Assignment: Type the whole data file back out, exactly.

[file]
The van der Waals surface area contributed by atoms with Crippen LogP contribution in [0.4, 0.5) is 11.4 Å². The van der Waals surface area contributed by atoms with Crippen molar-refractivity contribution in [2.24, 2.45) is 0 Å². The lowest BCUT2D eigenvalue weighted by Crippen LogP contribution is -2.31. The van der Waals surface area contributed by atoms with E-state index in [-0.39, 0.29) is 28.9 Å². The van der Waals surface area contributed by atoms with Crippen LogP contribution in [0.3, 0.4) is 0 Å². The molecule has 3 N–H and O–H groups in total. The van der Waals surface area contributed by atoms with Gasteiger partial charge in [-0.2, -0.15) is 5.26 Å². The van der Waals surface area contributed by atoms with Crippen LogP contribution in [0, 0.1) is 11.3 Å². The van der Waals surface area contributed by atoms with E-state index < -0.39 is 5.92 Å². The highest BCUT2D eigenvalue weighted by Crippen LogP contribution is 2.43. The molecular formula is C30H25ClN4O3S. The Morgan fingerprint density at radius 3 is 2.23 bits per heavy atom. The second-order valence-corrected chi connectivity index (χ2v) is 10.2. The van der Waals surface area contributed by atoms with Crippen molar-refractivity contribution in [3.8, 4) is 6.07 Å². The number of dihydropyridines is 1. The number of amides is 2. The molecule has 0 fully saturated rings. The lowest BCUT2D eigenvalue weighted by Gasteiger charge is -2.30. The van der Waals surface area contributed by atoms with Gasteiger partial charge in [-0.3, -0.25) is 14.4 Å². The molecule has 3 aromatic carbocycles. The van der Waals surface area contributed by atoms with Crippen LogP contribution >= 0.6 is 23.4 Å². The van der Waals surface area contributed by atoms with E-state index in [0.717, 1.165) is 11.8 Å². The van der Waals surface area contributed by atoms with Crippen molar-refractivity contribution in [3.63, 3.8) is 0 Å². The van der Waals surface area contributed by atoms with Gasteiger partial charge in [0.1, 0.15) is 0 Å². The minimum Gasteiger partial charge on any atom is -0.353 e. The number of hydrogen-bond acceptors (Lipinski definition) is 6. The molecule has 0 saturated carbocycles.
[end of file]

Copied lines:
The van der Waals surface area contributed by atoms with Crippen LogP contribution in [0.4, 0.5) is 11.4 Å². The van der Waals surface area contributed by atoms with Crippen molar-refractivity contribution in [2.24, 2.45) is 0 Å². The lowest BCUT2D eigenvalue weighted by Crippen LogP contribution is -2.31. The van der Waals surface area contributed by atoms with E-state index in [-0.39, 0.29) is 28.9 Å². The van der Waals surface area contributed by atoms with Crippen LogP contribution in [0.3, 0.4) is 0 Å². The molecule has 3 N–H and O–H groups in total. The van der Waals surface area contributed by atoms with Gasteiger partial charge in [-0.2, -0.15) is 5.26 Å². The van der Waals surface area contributed by atoms with Crippen LogP contribution in [0, 0.1) is 11.3 Å². The van der Waals surface area contributed by atoms with E-state index < -0.39 is 5.92 Å². The highest BCUT2D eigenvalue weighted by Crippen LogP contribution is 2.43. The molecular formula is C30H25ClN4O3S. The Morgan fingerprint density at radius 3 is 2.23 bits per heavy atom. The second-order valence-corrected chi connectivity index (χ2v) is 10.2. The van der Waals surface area contributed by atoms with Crippen molar-refractivity contribution in [3.8, 4) is 6.07 Å². The number of dihydropyridines is 1. The number of amides is 2. The molecule has 0 fully saturated rings. The lowest BCUT2D eigenvalue weighted by Gasteiger charge is -2.30. The van der Waals surface area contributed by atoms with Gasteiger partial charge in [-0.3, -0.25) is 14.4 Å². The molecule has 3 aromatic carbocycles. The van der Waals surface area contributed by atoms with Crippen LogP contribution >= 0.6 is 23.4 Å². The van der Waals surface area contributed by atoms with E-state index in [0.717, 1.165) is 11.8 Å². The van der Waals surface area contributed by atoms with Crippen molar-refractivity contribution in [3.63, 3.8) is 0 Å². The van der Waals surface area contributed by atoms with Gasteiger partial charge in [0.1, 0.15) is 0 Å². The minimum Gasteiger partial charge on any atom is -0.353 e. The number of hydrogen-bond acceptors (Lipinski definition) is 6. The molecule has 0 saturated carbocycles.